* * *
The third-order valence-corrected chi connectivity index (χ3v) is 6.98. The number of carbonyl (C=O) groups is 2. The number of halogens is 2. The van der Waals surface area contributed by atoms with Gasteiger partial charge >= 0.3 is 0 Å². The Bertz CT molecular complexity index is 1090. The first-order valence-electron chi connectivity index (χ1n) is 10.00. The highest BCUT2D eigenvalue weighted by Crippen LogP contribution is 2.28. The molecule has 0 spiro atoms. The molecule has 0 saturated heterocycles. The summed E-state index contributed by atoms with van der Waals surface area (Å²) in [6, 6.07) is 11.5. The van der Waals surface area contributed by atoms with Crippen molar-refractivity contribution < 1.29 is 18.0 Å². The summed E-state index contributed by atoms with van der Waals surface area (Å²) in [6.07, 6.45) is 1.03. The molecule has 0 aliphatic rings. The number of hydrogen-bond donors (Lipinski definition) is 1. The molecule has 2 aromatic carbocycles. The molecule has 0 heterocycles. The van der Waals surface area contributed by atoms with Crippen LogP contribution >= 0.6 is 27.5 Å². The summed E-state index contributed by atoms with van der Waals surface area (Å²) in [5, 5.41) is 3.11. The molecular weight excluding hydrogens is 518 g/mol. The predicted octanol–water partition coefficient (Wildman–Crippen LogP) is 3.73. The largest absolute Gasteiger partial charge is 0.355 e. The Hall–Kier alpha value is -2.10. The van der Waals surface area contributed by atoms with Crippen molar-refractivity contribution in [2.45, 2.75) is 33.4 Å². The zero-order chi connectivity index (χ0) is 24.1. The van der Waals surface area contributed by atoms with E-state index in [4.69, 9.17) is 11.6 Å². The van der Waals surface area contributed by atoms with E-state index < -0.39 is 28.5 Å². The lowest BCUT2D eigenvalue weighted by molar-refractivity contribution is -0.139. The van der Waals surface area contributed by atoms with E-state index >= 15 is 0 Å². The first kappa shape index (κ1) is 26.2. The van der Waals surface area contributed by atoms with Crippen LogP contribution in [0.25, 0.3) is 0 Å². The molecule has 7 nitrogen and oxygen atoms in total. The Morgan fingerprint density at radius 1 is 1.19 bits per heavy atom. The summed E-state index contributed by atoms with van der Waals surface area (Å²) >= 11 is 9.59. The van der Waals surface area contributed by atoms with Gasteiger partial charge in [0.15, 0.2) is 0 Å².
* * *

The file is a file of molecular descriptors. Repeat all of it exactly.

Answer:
The third-order valence-corrected chi connectivity index (χ3v) is 6.98. The number of carbonyl (C=O) groups is 2. The number of halogens is 2. The van der Waals surface area contributed by atoms with Gasteiger partial charge >= 0.3 is 0 Å². The Bertz CT molecular complexity index is 1090. The first-order valence-electron chi connectivity index (χ1n) is 10.00. The highest BCUT2D eigenvalue weighted by Crippen LogP contribution is 2.28. The molecule has 0 spiro atoms. The molecule has 0 saturated heterocycles. The summed E-state index contributed by atoms with van der Waals surface area (Å²) in [6, 6.07) is 11.5. The van der Waals surface area contributed by atoms with Crippen molar-refractivity contribution < 1.29 is 18.0 Å². The summed E-state index contributed by atoms with van der Waals surface area (Å²) in [6.07, 6.45) is 1.03. The molecule has 0 aliphatic rings. The number of hydrogen-bond donors (Lipinski definition) is 1. The molecule has 2 aromatic carbocycles. The molecule has 0 heterocycles. The van der Waals surface area contributed by atoms with Crippen LogP contribution >= 0.6 is 27.5 Å². The summed E-state index contributed by atoms with van der Waals surface area (Å²) in [5, 5.41) is 3.11. The molecular weight excluding hydrogens is 518 g/mol. The predicted octanol–water partition coefficient (Wildman–Crippen LogP) is 3.73. The largest absolute Gasteiger partial charge is 0.355 e. The Hall–Kier alpha value is -2.10. The van der Waals surface area contributed by atoms with Crippen molar-refractivity contribution in [2.45, 2.75) is 33.4 Å². The zero-order chi connectivity index (χ0) is 24.1. The van der Waals surface area contributed by atoms with E-state index in [4.69, 9.17) is 11.6 Å². The van der Waals surface area contributed by atoms with E-state index < -0.39 is 28.5 Å². The lowest BCUT2D eigenvalue weighted by molar-refractivity contribution is -0.139. The van der Waals surface area contributed by atoms with E-state index >= 15 is 0 Å². The first kappa shape index (κ1) is 26.2. The van der Waals surface area contributed by atoms with Crippen LogP contribution in [0.25, 0.3) is 0 Å². The molecule has 7 nitrogen and oxygen atoms in total. The Morgan fingerprint density at radius 1 is 1.19 bits per heavy atom. The summed E-state index contributed by atoms with van der Waals surface area (Å²) >= 11 is 9.59. The van der Waals surface area contributed by atoms with Gasteiger partial charge in [0.15, 0.2) is 0 Å².